''It is good that they are slowly getting their house in order but I worry that the people that they are bringing in [at Tiger] won't be cheap,'' one says.
Under the plans, the budget airline will operate under the same brand but as a stand-alone business from Virgin. Borghetti has emphasised the importance of keeping Tiger ''true to the low-cost model''.
Tiger Australia's fleet will be expanded from 11 single-aisle A320 planes to up to 35 over the next five years. Eight of the new additions will arrive within the next two years.
One of the challenges is that Borghetti will not be able to lower the costs of an airline already run on the tightest of budgets. Put simply, he will have do his utmost to boost revenue through expanding Tiger's market size and rejigging its network to optimise returns.
And returning Tiger to break-even relies somewhat on Jetstar limiting growth of its own capacity on domestic routes.
Joyce has made clear that Qantas and Jetstar will mount stiff resistance to Virgin's assault on parts of the market - low-cost leisure and charter flying - that it has not been active in.
''This is a reaction to our success in each of these categories,'' Joyce says of Virgin's attempts to take control of Tiger Australia and Skywest.
''I'd rather be number one. We know that scale and first mover advantage is huge. Tiger has a huge mountain to overcome.''
In the wake of Singapore Airlines taking a slice of Virgin, one of the other questions exercising minds is whether Etihad's chief executive, James Hogan, will act quickly on his plans to lift his airline's stake in Virgin from 10 per cent to as high as 20 per cent.
A share register dominated by Branson and three airlines also rams home the challenge for Borghetti of managing multiple relationships. It will be a labour-intensive job balancing egos and conflicting interests.
Etihad, Singapore Airlines and Air New Zealand will be wanting board seats in the longer term. By giving one a seat at the table, the demands are sure to come from the others. While they can test relationships, the close alliances can also give Borghetti access to strategic advice from some of the best brains in the business.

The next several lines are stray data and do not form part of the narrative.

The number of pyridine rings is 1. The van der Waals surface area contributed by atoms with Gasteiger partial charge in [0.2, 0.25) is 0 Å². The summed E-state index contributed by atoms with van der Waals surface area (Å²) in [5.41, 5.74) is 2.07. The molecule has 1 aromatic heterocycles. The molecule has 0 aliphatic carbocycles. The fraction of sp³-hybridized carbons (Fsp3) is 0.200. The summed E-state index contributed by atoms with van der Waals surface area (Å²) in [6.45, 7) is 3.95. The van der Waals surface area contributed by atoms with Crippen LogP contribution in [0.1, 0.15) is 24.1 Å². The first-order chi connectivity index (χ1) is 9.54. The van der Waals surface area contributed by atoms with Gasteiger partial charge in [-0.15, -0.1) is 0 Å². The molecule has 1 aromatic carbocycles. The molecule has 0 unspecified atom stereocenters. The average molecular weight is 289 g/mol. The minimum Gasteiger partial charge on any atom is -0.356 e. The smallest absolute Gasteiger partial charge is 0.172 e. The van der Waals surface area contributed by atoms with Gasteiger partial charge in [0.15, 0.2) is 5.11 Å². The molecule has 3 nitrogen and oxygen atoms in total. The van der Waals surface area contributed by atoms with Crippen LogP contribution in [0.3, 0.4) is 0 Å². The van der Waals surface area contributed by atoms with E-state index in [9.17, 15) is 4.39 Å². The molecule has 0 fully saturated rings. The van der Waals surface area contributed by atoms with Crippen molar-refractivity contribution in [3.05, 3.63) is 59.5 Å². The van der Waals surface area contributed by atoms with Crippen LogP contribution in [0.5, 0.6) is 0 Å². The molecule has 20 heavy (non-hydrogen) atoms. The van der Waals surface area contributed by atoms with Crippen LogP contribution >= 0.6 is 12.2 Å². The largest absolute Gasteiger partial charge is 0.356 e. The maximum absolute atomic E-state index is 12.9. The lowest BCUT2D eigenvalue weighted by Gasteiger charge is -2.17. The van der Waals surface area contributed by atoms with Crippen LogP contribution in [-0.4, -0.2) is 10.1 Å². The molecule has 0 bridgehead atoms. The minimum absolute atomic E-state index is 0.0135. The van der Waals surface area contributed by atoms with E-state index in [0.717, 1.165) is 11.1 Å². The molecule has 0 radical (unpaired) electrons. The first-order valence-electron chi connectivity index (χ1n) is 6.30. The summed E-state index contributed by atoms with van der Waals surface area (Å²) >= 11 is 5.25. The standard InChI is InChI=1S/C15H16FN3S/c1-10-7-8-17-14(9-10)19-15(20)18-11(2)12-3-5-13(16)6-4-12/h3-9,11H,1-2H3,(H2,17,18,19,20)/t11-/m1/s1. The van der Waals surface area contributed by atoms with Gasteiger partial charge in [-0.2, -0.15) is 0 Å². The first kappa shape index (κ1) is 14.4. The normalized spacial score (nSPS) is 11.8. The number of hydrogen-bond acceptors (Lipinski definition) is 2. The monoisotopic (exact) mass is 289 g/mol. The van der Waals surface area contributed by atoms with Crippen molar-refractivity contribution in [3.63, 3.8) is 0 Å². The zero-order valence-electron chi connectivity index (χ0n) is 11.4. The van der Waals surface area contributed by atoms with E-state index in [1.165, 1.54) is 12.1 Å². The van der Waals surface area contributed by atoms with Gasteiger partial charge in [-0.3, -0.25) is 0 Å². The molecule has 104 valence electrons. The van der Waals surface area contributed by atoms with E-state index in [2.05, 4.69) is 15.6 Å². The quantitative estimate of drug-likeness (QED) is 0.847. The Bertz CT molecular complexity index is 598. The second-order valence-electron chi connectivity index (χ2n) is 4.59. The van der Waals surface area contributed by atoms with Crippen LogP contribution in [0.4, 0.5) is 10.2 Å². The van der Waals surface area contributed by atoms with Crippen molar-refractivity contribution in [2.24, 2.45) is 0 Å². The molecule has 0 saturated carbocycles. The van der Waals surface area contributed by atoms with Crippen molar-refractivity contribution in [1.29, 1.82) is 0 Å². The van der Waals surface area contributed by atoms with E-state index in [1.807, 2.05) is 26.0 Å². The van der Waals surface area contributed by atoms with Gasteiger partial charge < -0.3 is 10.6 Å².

Importantly, the alliances Virgin has formed with those three airlines and US carrier Delta help to feed passengers into Virgin's domestic network, and vice versa.
Virgin is a natural partner to those airlines because it has a small long-haul fleet, unlike Qantas, which is a rival to them on international routes into and out of Australia.
The consolidation in Australia typifies what is playing out in the global aviation market, albeit that the Asia-Pacific region still has a long way to go before replicating the US or Europe.
John Sharp, former federal transport minister, says the worldwide industry is shifting rapidly to an era where a small number of global airlines such as Emirates will dominate, and the likes of Qantas and Virgin will become feeders to their extensive international networks.
One of Sharp's decisions when he was transport minister in the 1990s was to give Emirates - then an airline unknown to many - landing rights to every capital city in Australia except Sydney.
Sharp, who is now the deputy chairman of Regional Express, recalls the sage advice he received in the late 1990s from British Airways' then chief executive, Bob Ayling, over a beer at London's Canary Wharf.
''He said back then that the way the world is going to work is that global networks will matter and there will be half a dozen global players,'' Sharp recalls.
''And everybody like Qantas will simply be feeder airlines into those global players.
''That was before the Middle Eastern airlines appeared on the scene. Clearly Bob wasn't far from getting it right.''